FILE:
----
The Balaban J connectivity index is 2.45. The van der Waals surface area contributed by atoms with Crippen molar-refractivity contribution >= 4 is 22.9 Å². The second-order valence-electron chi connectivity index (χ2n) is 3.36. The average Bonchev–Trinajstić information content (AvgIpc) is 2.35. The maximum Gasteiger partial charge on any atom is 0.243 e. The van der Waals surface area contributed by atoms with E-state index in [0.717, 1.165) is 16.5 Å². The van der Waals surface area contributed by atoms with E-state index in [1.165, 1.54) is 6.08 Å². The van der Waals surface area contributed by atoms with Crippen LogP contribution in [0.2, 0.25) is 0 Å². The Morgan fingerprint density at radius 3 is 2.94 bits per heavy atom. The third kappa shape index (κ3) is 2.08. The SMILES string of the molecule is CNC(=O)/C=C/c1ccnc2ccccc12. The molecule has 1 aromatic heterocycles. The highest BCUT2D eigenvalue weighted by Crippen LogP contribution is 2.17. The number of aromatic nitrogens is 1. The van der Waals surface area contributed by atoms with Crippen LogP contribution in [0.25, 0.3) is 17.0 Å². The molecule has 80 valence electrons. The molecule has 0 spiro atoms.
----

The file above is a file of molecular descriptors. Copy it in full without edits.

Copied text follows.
The Balaban J connectivity index is 2.45. The van der Waals surface area contributed by atoms with Crippen molar-refractivity contribution >= 4 is 22.9 Å². The second-order valence-electron chi connectivity index (χ2n) is 3.36. The average Bonchev–Trinajstić information content (AvgIpc) is 2.35. The maximum Gasteiger partial charge on any atom is 0.243 e. The van der Waals surface area contributed by atoms with E-state index in [0.717, 1.165) is 16.5 Å². The van der Waals surface area contributed by atoms with E-state index in [1.165, 1.54) is 6.08 Å². The van der Waals surface area contributed by atoms with Crippen LogP contribution in [0.2, 0.25) is 0 Å². The Morgan fingerprint density at radius 3 is 2.94 bits per heavy atom. The third kappa shape index (κ3) is 2.08. The SMILES string of the molecule is CNC(=O)/C=C/c1ccnc2ccccc12. The molecule has 1 aromatic heterocycles. The highest BCUT2D eigenvalue weighted by Crippen LogP contribution is 2.17. The number of aromatic nitrogens is 1. The van der Waals surface area contributed by atoms with Crippen LogP contribution in [0.25, 0.3) is 17.0 Å². The molecule has 80 valence electrons. The molecule has 0 spiro atoms.